“The golden rule of networking for career change has always been to mobilize your weak ties — that is, the relationships you have with people you don’t know so well or don’t see very often, in order to maximize your chances of learning things you don’t know already.”
There is a valuable tool available to you that can help you to do this: Bath Connection. Bath Connection is an e-mentoring site with over 1,500 alumni. You could use this to find out about different career paths along with this careers resource which talks you through online networking through Bath Connection and LinkedIn. All easily done from the comfort of home.
Next on your list is getting job experience. Remember back to those trainee teachers I told you about? They found out the hard way, how working in a school is very different to being a pupil in one. You will be expected to train in a variety of settings that may be very different to the one you attended yourself. By shadowing someone for the day, volunteering or doing internships, you will have a much clearer understanding of the career you are considering and can go ahead with your plans with your eyes open to all that it involves.
Covid-19 and career change
What if you are considering a career change now, because of Covid-19? Are you a student giving up a career in the hotel management sector as there are hardly any jobs? Maybe you had plans to work in aerospace engineering. Seeing the news stories about Airbus and the impact on the airline industry as a whole is maybe causing you to reconsider. If this is you I recommend that you take a look at our Get Started: Career Options guide.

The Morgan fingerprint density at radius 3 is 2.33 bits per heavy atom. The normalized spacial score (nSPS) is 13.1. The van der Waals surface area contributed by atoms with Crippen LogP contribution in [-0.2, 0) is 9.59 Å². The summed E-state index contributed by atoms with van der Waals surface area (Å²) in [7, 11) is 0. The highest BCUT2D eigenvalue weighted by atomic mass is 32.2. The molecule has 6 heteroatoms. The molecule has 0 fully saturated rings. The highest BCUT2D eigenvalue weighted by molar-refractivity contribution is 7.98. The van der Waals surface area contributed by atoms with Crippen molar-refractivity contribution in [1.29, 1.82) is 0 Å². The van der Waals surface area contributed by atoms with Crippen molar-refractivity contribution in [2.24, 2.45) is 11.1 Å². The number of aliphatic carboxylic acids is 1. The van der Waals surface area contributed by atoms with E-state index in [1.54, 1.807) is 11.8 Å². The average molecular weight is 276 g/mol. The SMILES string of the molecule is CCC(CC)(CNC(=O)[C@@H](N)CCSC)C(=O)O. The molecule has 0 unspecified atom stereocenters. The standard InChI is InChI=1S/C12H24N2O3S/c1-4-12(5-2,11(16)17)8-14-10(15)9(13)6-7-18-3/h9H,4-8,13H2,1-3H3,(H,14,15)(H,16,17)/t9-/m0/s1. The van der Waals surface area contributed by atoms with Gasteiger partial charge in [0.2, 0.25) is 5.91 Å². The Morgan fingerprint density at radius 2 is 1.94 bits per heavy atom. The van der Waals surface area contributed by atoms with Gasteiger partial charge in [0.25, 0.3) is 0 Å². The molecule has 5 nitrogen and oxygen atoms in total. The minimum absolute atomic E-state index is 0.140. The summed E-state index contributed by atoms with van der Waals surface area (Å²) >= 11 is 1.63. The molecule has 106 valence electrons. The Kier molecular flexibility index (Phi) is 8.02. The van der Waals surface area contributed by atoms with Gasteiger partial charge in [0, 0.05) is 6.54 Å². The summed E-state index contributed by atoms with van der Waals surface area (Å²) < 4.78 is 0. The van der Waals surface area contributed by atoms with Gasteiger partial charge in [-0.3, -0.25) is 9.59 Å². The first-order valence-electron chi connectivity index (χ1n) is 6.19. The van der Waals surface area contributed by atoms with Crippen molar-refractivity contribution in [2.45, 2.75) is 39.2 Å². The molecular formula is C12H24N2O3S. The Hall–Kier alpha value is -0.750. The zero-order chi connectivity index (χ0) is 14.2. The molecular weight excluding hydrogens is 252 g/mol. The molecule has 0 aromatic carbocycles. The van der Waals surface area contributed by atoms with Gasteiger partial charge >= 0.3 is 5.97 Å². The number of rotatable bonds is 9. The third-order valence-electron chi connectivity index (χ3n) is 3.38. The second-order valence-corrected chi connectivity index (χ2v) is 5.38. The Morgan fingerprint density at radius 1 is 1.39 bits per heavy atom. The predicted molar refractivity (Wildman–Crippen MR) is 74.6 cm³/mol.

You do not have to give up on your Plan A, but instead have a think of what plan B or C could be. It may be possible to achieve your career goal albeit by a more winding and indirect route. There’s no need to "give up" on what you want to do, because of the situation we are currently in. It does pay to be realistic though and realise that there may not be many jobs in those sectors for a while. Think back to your reasons for wanting a career in that sector in the first place, if those reasons still hold true for you then it’s time to consider a more squiggly career path!
Sarah Ellis and Helen Tupper present a podcast called “Squiggly Careers” which covers a variety of useful career related topics. They point out that many people believe that to be successful at work you need to climb the corporate ladder, but argue the world of work is less traditional than it was and there are other ways to achieve career success.
Manage your expectations
Finally, career change takes time. It could realistically take 6-12 months to make the transition and even longer if it involves extra studying and training. It’s important to manage your expectations with regards to your job title and very likely a lower salary, at least to begin with. Take your time to test out your ideas based on facts and getting experience in the “real world” of that job and sector. Work out the small positive steps that move you closer and closer to your goal and don’t forget the Careers Service can support you in a 1:1 careers appointment.